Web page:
(written February 22, 2013 and edited February 25, 2014)
“Mrs. Corpus has cancer.”, my mother told me as she opened the door and stepped inside the room.
“Terminal. Stage 4. Lung.”, she sighed as she settled down .
Shocked, I immediately bombarded her with a series of questions, hoping to find relief with any of her answers. But my mother’s responses only gave clouded hopes, which prompted me to finally ask, “how long is she going to live?”
“Could be 3 months. Or 6 months. You can’t really tell.”
We both became quiet, allowing the buzzing of the aircon to wrap around whatever it was we felt.
Mrs. Corpus has been our widowed neighbour in our townhouse compound for the past 15 years. She went to our house occasionally and chatted every now and then with my mom about health, politics, people, family. She attended many of our family occasions such as my recitals, fiestas and celebrations, she loves dogs and my fondest memory of her was when she gave me piano scores when I was younger because she used to play the piano too. Every now and then when I’d pass by her garage, I’d find her seated on her garage sofa and she would greet me with a smile and say, “pumapayat ka.” (yeah, I really liked her! hehe)
“3 months or so”, I thought to myself. I wouldn’t even be in the country in the next three months. Who’s to say if I would still see her again. 3 months is an awfully short time for me but for anyone who is faced with terminal illness, only the longest of days await. Gauging your life in months, in days, in hours, how does that work? What do you do? What do you say? How would you feel? Scared? Regretful? Remorseful? In denial? Angry? Depressed? Accepting? Thankful? Sorry? Hopeless? Helpless? Loved? Relieved?
I look at the time left for Mrs. Corpus and I look at mine. Here I am, planning my life literally one day at time, as though I have infinite days and years ahead of me. The possibility of having cancer, or diabetes, or high blood or high cholesterol and the other health issues of “wiser”adults have seemed very far-fetched, though I know at the back of my in-denial mind, anything could happen. I guess when we are confronted every now and then with our own mortality as humans, we are driven to reflect and think about our own fleeting lives.
So many questions surface at this pivotal point in my life, but the core of all the searching is this very archaic but substantial question – what am I meant to do with my life? Or the more profound timeless question would be – what is the meaning of my life, of life itself? These questions have made me feel stuck. Perhaps its because I feel stuck that these questions surfaced to begin with. For some time, I have felt like a heavy rock in the middle of flowing rapids, unmoved despite a forceful stream. You’d think after your whole life of studying, you’d actually know the answer to these persisting philosophical pursuits; but the truth is, as one grows older, one is only confronted with more and more questions. Some die, simply passing life by, not knowing the answers.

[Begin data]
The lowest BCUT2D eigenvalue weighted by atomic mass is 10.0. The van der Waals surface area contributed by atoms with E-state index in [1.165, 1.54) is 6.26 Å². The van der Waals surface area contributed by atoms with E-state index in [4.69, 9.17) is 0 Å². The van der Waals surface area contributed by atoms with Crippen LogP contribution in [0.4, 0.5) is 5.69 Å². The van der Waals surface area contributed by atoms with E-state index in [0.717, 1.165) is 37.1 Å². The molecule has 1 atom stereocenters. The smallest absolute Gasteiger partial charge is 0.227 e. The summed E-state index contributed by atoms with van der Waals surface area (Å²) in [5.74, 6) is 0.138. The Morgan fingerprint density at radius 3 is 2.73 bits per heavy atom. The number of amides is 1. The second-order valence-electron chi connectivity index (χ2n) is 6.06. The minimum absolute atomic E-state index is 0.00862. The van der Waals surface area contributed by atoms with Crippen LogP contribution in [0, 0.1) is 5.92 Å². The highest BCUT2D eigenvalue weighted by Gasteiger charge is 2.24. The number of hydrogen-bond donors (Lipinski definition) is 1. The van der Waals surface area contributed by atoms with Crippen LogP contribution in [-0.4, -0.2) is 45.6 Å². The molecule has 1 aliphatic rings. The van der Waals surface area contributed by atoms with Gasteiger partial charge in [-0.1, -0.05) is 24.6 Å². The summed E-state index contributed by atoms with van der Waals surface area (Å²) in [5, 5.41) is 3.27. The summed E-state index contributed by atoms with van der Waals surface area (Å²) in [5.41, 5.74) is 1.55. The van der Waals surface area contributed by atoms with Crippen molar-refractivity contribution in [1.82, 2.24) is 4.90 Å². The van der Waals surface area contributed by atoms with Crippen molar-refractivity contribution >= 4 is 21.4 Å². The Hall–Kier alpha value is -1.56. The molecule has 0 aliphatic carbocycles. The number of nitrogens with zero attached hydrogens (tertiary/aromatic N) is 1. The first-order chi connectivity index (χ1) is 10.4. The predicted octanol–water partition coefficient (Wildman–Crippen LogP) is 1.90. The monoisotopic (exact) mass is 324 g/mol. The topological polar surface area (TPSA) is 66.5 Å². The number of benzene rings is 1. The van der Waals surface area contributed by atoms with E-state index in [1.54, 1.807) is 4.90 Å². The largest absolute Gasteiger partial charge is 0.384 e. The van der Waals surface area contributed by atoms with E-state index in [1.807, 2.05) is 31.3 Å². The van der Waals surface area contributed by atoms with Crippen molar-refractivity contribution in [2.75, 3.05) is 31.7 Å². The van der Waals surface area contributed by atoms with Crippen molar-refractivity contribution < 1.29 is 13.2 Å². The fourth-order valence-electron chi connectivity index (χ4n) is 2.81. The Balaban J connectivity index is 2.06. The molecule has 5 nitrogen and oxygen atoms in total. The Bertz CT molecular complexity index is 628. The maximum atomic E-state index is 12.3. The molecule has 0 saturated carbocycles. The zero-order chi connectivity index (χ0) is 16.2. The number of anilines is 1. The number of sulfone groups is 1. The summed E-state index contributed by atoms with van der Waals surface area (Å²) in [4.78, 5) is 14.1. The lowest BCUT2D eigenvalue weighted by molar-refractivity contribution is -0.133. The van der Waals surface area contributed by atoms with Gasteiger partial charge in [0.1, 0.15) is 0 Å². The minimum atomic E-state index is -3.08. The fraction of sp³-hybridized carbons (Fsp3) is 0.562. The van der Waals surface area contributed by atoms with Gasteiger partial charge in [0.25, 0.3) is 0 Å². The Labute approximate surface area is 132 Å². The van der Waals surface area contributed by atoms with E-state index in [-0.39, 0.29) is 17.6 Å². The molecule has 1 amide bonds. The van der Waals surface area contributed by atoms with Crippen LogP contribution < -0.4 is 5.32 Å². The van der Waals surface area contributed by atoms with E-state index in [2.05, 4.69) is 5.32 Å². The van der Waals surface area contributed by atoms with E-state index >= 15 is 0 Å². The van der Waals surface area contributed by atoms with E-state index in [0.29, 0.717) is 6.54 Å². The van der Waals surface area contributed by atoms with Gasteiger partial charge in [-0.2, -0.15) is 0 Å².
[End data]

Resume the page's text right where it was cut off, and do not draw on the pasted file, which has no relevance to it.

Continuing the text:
In my quiet instrospection, I have discovered one snippet among the myriad of secrets of the human heart: beyond the need to feel loved and accepted, there will always be a haunting desire to offer ourselves to something, be it to someone, a family, an audience, a passion, a cause, a group or a country. We are all meant to give something to this world. Our soul calls us to be part of something beyond oneself, to connect to the world around us and contribute a mark, however and whatever it may be. Our heart constantly urges us to ask, “What am I willing to give myself to?”, “What more can I give?” and “What does the world need?”. I realized I shouldn’t worry too much about hastily finding the answers as part of our journey in life is largely made up of our continual quest for such answers that may also change with time.
I hope that despite fear, pain and uncertainty of what lies ahead, Mrs. Corpus would face death with full surrender and fulfillment, knowing that she has served her purpose well in this life and has done what she was meant to do. I pray that however short or long her time is left, she is with a happy heart.
I’d like to end this entry with a poem that inspires me over and over again on how to live life lightly and successfully, and hopefully, it will leave me with a smile on my face when I am on my deathbed one day.
To laugh often and much;
To win the respect of intelligent people and the affection of children;
To earn the appreciation of honest critics and endure the betrayal of false friends;
To appreciate beauty, to find the best in others;
To leave the world a bit better, whether by a healthy child, a garden patch or a redeemed social condition;
To know even one life has breathed easier because you have lived.
This is to have succeeded.
Ralph Waldo Emerson
(Right before I left for the airport to head to the USA March of last year, I dropped by Mrs. Corpus’ house and told her I’d be gone for a couple of months and I’d be back in June. Knowing that it might be the last time I might see her, I kissed her on the forehead and wished her well. She passed away that April. I am glad and grateful to have met such a person as you. Until we meet again. Rest in peace, Mrs. Corpus.)